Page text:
What Should Young People Know About The Second World War?
What should young people know about the Second World War? I ask each of the veterans that I interview for The Memory Project this question. While it inevitably prompts a formal response, in essence every interview is actually about this subject. Time and again, the general response is more nuanced than the material found in existing publications.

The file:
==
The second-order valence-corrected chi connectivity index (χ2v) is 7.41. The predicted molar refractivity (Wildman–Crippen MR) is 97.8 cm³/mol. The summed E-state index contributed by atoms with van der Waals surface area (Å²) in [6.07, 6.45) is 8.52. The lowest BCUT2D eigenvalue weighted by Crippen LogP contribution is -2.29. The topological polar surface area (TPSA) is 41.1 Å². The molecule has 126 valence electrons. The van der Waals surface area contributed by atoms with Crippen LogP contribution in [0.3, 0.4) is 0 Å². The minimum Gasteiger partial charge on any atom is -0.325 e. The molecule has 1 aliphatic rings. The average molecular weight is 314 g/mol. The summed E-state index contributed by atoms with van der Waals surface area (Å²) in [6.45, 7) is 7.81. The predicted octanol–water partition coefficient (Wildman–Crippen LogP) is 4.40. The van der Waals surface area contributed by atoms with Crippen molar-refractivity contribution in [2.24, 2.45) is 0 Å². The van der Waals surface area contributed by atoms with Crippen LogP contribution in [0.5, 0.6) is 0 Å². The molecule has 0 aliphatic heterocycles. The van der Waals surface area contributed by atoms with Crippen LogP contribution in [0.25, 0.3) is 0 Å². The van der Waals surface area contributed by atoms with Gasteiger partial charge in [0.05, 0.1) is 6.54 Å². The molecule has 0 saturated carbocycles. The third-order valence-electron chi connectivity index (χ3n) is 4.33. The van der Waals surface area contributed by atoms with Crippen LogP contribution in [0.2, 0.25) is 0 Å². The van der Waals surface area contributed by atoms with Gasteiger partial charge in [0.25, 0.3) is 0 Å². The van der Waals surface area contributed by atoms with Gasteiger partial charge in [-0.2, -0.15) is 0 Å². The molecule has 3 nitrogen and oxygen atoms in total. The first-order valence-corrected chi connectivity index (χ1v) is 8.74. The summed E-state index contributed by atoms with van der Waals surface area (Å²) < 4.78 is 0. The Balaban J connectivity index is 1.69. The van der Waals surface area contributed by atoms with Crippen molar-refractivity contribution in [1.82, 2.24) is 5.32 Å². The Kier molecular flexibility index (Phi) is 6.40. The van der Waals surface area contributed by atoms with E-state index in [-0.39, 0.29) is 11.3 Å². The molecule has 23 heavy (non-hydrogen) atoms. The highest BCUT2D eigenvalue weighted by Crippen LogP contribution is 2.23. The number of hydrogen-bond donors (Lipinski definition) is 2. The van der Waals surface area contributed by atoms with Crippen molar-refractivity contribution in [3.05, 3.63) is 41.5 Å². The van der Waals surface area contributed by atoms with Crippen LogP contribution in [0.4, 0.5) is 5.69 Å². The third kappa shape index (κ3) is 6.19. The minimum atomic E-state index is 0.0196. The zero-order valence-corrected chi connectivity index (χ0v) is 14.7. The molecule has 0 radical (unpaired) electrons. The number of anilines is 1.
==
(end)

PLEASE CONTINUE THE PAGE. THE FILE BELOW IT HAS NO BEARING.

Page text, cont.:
The memories of veterans were shaped by a variety of factors, demography included. For instance, many of the veterans I have spoken with were between the ages of 17 and 19 when they enlisted: they also tended to begin their service later in the war, particularly 1944 and 1945. A plurality of these individuals did not serve in combat. Indeed, my colleagues and I often have to make an effort to convince veterans who did not see combat that we are actually interested in their stories. Yet, it is these “non-combat” stories that provide the most illuminating perspectives on the conflict – after all, not everyone is interested only in operations and grand strategy. One of my most enjoyable interviews occurred earlier this month, when I spoke with a gentleman who served as a cook onboard the HMCS Haida. With apologies to Harry DeWolf, that gentleman and his comrades – two other cooks and a baker on a 259-man crew – likely did more to ensure morale aboard Canada’s most famous warship than anyone else. Stories such as this, especially when accompanied by tales of the Murmansk Run and Task Force 26, reveal additional details rarely discussed elsewhere, and the project provides a unique platform for veterans to share these details in their own voices.